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Vitamin D deficiency: Low levels could increase worrying seizures symptoms – what to spot

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Vitamin D is a fat-soluble vitamin used by the body for normal bone development and maintenance by increasing the absorption of calcium, magnesium, and phosphate. About one billion people worldwide have vitamin D deficiency.

It has been found that during the winter, 30-40 percent of people in the general population and belonging to all age groups are vitamin D deficient.

Near the end of the summer months, 13 percent of adolescents and 8 percent of adults are vitamin D deficient.

The intake of vitamin D and its status are imperative for overall health and wellbeing, as well as for bone and calcium-phosphate metabolism.

A study published in the National Library of Health, the correction of a vitamin D deficiency in helping to improve seizure control in epilepsy was analysed.

The study showed that correcting vitamin D deficiency reduced seizures in people with epilepsy.

Only one of the 13 people in the study had sufficient vitamin D levels at the start of the study.

All were provided with supplemental vitamin D based on their blood levels.

Each person was checked during the study to make sure that the vitamin D levels normalized and didn’t become toxic.

Seizures were recorded 90 days before and after individuals received the supplemental vitamin D.

Research in animals has also shown that vitamin D may play a role in seizures.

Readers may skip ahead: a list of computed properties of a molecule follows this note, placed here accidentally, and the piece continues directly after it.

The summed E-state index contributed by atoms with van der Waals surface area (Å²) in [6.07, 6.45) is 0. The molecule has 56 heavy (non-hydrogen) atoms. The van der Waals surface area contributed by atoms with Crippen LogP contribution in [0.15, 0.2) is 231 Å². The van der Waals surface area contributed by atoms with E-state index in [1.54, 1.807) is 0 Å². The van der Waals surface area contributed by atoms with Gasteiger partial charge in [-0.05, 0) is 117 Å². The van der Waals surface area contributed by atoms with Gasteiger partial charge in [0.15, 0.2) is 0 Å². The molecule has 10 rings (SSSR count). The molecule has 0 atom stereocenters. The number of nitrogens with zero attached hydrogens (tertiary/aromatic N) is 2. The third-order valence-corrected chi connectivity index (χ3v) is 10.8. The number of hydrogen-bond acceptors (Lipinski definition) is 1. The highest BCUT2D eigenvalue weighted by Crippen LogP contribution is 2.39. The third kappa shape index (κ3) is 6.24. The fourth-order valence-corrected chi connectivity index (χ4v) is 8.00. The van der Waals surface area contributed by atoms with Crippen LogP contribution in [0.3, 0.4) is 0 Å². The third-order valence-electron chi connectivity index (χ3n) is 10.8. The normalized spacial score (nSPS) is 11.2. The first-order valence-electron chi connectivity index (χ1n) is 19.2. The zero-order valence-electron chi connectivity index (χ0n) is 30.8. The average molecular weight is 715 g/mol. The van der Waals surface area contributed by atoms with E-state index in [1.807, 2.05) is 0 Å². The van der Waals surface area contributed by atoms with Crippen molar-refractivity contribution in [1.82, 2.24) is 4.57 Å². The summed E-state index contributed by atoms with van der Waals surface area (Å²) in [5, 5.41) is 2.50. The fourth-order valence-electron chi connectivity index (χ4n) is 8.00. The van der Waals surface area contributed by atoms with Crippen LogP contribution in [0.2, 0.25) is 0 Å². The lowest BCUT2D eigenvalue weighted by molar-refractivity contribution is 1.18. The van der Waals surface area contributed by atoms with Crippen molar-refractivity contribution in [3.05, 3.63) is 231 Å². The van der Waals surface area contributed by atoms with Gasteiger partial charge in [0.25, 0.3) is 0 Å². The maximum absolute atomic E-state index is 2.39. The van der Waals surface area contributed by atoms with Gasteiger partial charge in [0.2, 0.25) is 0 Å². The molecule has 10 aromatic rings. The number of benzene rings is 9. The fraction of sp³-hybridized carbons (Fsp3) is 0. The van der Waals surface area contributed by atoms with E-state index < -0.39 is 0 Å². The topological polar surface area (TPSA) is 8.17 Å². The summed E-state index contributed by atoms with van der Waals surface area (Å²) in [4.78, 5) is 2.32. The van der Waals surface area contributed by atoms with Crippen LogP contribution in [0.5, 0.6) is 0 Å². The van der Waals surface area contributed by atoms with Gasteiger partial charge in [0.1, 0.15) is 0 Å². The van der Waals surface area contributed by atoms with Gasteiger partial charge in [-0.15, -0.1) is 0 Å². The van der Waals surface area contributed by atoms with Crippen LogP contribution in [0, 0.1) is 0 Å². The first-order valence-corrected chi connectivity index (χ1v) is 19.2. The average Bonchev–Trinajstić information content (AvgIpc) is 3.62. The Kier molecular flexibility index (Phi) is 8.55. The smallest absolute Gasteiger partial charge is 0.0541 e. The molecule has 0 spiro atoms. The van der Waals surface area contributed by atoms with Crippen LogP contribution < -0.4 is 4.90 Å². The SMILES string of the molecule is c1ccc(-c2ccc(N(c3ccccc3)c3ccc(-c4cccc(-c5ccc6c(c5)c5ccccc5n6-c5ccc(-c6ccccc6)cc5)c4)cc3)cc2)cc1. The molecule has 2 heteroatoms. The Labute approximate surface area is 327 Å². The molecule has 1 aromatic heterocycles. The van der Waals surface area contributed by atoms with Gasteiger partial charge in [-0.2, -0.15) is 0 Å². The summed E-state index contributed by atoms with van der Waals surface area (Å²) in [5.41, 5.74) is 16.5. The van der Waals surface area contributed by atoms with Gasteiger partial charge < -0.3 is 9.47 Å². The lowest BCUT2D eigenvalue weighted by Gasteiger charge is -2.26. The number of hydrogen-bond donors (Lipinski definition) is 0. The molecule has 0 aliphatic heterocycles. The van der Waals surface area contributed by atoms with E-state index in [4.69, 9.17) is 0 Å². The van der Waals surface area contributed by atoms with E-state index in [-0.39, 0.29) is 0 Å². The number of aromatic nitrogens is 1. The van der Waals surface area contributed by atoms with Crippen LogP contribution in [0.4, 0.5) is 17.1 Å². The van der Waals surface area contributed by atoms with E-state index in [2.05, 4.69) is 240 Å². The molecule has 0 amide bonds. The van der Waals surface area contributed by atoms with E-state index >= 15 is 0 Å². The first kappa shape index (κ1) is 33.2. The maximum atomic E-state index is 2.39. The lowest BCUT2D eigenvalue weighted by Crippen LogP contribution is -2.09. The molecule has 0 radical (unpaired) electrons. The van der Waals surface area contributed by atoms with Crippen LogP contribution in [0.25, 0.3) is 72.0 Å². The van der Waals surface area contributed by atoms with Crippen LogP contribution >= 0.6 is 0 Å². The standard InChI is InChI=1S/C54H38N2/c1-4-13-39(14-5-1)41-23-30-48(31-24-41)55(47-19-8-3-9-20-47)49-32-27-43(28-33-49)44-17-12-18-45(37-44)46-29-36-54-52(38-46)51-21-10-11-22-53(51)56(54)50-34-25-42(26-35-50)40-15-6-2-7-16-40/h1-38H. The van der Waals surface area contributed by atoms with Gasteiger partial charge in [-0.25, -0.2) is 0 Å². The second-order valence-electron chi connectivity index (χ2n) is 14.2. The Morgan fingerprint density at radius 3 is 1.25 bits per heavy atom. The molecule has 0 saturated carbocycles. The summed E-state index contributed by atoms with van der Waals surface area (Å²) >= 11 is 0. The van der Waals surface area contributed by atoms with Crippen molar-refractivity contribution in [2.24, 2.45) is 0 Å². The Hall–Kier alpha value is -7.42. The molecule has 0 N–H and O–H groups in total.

The study also found that:

  • 10 of the 13 participants experienced fewer seizures with vitamin D supplements.
  • Two of the 13 experienced more seizures and one had no change.
  • Five of the 13 experienced a 50 percent or greater reduction in overall seizures from baseline.

In addition to potential seizure control, there is preliminary evidence that vitamin D may also play a role in sudden unexpected death epilepsy (SUDEP).

Another large study involving 2,300 people, sudden cardiac death was twice as high for those with vitamin D levels below 20 ng/dl compared to individuals with levels above 20 ng/dl

Researchers hypothesise one possible cause of SUDEP is irregular heart rhythm.

Seizure symptoms include:

  • Staring
  • Jerking movements of the arms and legs
  • Stiffening of the body
  • Loss of consciousness
  • Breathing problems or stopping breathing
  • Loss of bowel or bladder control
  • Falling suddenly for no apparent reason, especially when associated with loss of consciousness.

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